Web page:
The fish that launched a thousand ships.
The fish that launched a thousand ships. Freshwater and Marine Image Bank/University of Washington

During the first Cod War, sometimes described as the prequel to the later three, Iceland had done little to enforce its ban: Its Coast Guard arrested only one British trawler. This time, however, skirmishes were frequent and shots were fired.

In one such altercation, in November 1958, the Icelandic gunboat V/s Þór fired warning shots at the British trawler Hackness. Eventually, the British navy ship HMS Russell intervened, and pointed out that the British ship was well outside the four-mile limit (that the British recognized as legitimate). Þór’s captain would not retreat, and ordered his men to man their guns and approach the wayward trawler. Russell, a comparable titan, made it clear that they would sink the boat if it shot the trawler. A brief stalemate followed, until the arrival of more British ships forced the Þór to back down.

By early 1961, clashes such as these made the situation more and more untenable. Diplomatic relations were worsening—Icelandic people protested the British and taunted the British ambassador when he visited the country—and Britain’s Royal Navy chaperones were proving expensive. With Iceland threatening to leave NATO, a compromise was drawn up: The United Kingdom would recognize Iceland’s 12-mile limit, with certain concessions in the first three years. The rest of the world, recognizing the risk of further conflict, imposed a new rule. Any further fights over cod between the two countries were to be sent directly to the International Court of Justice.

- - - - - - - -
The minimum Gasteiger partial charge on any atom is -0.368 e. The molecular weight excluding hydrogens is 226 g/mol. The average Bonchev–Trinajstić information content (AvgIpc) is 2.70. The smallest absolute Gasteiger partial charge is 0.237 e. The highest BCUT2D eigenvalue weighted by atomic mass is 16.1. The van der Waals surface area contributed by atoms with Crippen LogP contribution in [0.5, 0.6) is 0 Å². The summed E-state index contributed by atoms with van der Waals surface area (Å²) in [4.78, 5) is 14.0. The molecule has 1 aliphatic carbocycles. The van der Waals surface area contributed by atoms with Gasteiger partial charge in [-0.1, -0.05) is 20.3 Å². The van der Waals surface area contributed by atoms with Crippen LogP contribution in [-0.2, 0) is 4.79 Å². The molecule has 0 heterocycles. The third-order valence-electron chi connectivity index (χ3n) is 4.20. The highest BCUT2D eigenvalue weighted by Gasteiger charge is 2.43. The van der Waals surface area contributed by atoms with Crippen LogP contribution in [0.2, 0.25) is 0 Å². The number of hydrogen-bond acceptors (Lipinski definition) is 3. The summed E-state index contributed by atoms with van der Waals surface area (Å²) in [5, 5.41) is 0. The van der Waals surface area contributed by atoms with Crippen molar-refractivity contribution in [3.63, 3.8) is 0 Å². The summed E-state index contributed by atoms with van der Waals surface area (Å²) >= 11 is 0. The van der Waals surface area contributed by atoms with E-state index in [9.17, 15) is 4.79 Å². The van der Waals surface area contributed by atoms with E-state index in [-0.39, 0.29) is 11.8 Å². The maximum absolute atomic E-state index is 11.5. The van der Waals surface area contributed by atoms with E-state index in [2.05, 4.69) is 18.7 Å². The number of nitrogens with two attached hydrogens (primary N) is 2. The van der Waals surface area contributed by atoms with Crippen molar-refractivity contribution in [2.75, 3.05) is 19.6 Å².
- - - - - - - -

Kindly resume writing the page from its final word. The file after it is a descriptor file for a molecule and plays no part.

A British naval officer in 1958 keeps a watch on British fishing vessels.
A British naval officer in 1958 keeps a watch on British fishing vessels. Keystone Pictures USA / Alamy

It was a prudent decision, but one that had little effect: Barely a decade later, in September 1972, the Icelandic government extended its fishing limits again, now to 50 miles. In the past, they’d been reluctant to assert themselves with military force. Now, however, they had a secret weapon, which they happily deployed. All seven of Iceland’s Coast Guard ships were armed with trawl wire cutters. “In reality,” writes Mark Kurlansky in Cod: A Biography of the Fish that Changed the World, “the new weapon applied the old technology of minesweeping to fishing. One of the device’s four prongs would ensnare a trawl cable and cut it, letting loose a net worth $5,000 and whatever catch might be in it. A trawler without a trawl had nothing to do but go home.”

Once again, Western Europe opposed Iceland’s decision; once again, Iceland held firm, declaring that they were battling against imperialism and for their economic independence. “After the effectiveness of the trawl wire cutter was demonstrated,” Kurlansky writes, “the second Cod War denigrated into dodgem cars on the high seas.” Trawlers and Coast Guard vessels were ramming into each other, in attempts to prevent or incur trawl cable cutting. Britain’s NATO commitments made them unable, legally, to call on the Navy for support. Vessels were damaged, but, incredibly, no one was hurt.